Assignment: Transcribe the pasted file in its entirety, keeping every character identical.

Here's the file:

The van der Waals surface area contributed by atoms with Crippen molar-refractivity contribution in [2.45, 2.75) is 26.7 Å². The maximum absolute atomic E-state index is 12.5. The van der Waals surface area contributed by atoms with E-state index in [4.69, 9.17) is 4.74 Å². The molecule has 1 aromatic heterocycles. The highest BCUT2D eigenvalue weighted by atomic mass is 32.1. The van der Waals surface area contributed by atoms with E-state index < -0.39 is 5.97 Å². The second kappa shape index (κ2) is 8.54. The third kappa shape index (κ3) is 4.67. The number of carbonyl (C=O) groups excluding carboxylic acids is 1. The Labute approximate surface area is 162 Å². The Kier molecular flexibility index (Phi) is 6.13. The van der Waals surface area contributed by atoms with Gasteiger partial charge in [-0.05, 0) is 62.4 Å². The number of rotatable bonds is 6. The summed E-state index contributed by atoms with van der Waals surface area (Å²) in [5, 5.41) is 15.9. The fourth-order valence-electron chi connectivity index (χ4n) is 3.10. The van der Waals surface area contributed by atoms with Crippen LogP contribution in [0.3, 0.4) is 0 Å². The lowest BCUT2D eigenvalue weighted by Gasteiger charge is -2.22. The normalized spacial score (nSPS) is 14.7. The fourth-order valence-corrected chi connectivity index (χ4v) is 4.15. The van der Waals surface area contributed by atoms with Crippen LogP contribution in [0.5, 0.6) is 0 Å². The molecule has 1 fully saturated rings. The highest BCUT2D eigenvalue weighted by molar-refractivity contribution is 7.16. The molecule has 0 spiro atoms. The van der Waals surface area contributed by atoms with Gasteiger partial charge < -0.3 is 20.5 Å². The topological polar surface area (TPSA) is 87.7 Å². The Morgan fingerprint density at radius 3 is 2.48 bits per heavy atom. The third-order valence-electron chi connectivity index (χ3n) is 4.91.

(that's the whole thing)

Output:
The van der Waals surface area contributed by atoms with Crippen molar-refractivity contribution in [2.45, 2.75) is 26.7 Å². The maximum absolute atomic E-state index is 12.5. The van der Waals surface area contributed by atoms with E-state index in [4.69, 9.17) is 4.74 Å². The molecule has 1 aromatic heterocycles. The highest BCUT2D eigenvalue weighted by atomic mass is 32.1. The van der Waals surface area contributed by atoms with E-state index < -0.39 is 5.97 Å². The second kappa shape index (κ2) is 8.54. The third kappa shape index (κ3) is 4.67. The number of carbonyl (C=O) groups excluding carboxylic acids is 1. The Labute approximate surface area is 162 Å². The Kier molecular flexibility index (Phi) is 6.13. The van der Waals surface area contributed by atoms with Gasteiger partial charge in [-0.05, 0) is 62.4 Å². The number of rotatable bonds is 6. The summed E-state index contributed by atoms with van der Waals surface area (Å²) in [5, 5.41) is 15.9. The fourth-order valence-electron chi connectivity index (χ4n) is 3.10. The van der Waals surface area contributed by atoms with Crippen LogP contribution in [0.3, 0.4) is 0 Å². The lowest BCUT2D eigenvalue weighted by Gasteiger charge is -2.22. The normalized spacial score (nSPS) is 14.7. The fourth-order valence-corrected chi connectivity index (χ4v) is 4.15. The van der Waals surface area contributed by atoms with Crippen LogP contribution in [0.5, 0.6) is 0 Å². The molecule has 1 fully saturated rings. The highest BCUT2D eigenvalue weighted by molar-refractivity contribution is 7.16. The molecule has 0 spiro atoms. The van der Waals surface area contributed by atoms with Gasteiger partial charge < -0.3 is 20.5 Å². The topological polar surface area (TPSA) is 87.7 Å². The Morgan fingerprint density at radius 3 is 2.48 bits per heavy atom. The third-order valence-electron chi connectivity index (χ3n) is 4.91.